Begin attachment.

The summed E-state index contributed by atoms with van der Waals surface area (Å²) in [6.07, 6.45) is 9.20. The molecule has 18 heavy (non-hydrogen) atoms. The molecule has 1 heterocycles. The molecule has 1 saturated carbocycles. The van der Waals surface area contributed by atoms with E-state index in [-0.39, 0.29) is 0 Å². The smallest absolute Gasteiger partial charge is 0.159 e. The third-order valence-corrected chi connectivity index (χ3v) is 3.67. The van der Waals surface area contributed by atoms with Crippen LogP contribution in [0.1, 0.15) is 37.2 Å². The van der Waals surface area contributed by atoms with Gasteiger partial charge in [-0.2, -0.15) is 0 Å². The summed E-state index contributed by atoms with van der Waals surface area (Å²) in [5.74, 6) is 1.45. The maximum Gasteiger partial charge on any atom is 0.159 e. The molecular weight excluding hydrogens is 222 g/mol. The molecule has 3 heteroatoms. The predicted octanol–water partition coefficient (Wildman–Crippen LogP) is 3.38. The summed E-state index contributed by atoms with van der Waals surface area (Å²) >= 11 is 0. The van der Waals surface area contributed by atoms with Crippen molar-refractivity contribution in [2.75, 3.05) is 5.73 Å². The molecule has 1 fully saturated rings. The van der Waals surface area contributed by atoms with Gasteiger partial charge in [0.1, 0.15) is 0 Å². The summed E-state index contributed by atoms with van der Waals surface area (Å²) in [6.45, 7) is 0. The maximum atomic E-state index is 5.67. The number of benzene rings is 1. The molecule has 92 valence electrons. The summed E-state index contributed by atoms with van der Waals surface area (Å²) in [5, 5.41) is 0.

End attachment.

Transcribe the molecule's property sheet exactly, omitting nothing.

The summed E-state index contributed by atoms with van der Waals surface area (Å²) in [6.07, 6.45) is 9.20. The molecule has 18 heavy (non-hydrogen) atoms. The molecule has 1 heterocycles. The molecule has 1 saturated carbocycles. The van der Waals surface area contributed by atoms with E-state index in [-0.39, 0.29) is 0 Å². The smallest absolute Gasteiger partial charge is 0.159 e. The third-order valence-corrected chi connectivity index (χ3v) is 3.67. The van der Waals surface area contributed by atoms with Crippen LogP contribution in [0.1, 0.15) is 37.2 Å². The van der Waals surface area contributed by atoms with Gasteiger partial charge in [-0.2, -0.15) is 0 Å². The summed E-state index contributed by atoms with van der Waals surface area (Å²) in [5.74, 6) is 1.45. The maximum Gasteiger partial charge on any atom is 0.159 e. The molecular weight excluding hydrogens is 222 g/mol. The molecule has 3 heteroatoms. The predicted octanol–water partition coefficient (Wildman–Crippen LogP) is 3.38. The summed E-state index contributed by atoms with van der Waals surface area (Å²) >= 11 is 0. The van der Waals surface area contributed by atoms with Crippen molar-refractivity contribution in [2.75, 3.05) is 5.73 Å². The molecule has 1 fully saturated rings. The van der Waals surface area contributed by atoms with Gasteiger partial charge in [0.1, 0.15) is 0 Å². The summed E-state index contributed by atoms with van der Waals surface area (Å²) in [6.45, 7) is 0. The maximum atomic E-state index is 5.67. The number of benzene rings is 1. The molecule has 92 valence electrons. The summed E-state index contributed by atoms with van der Waals surface area (Å²) in [5, 5.41) is 0.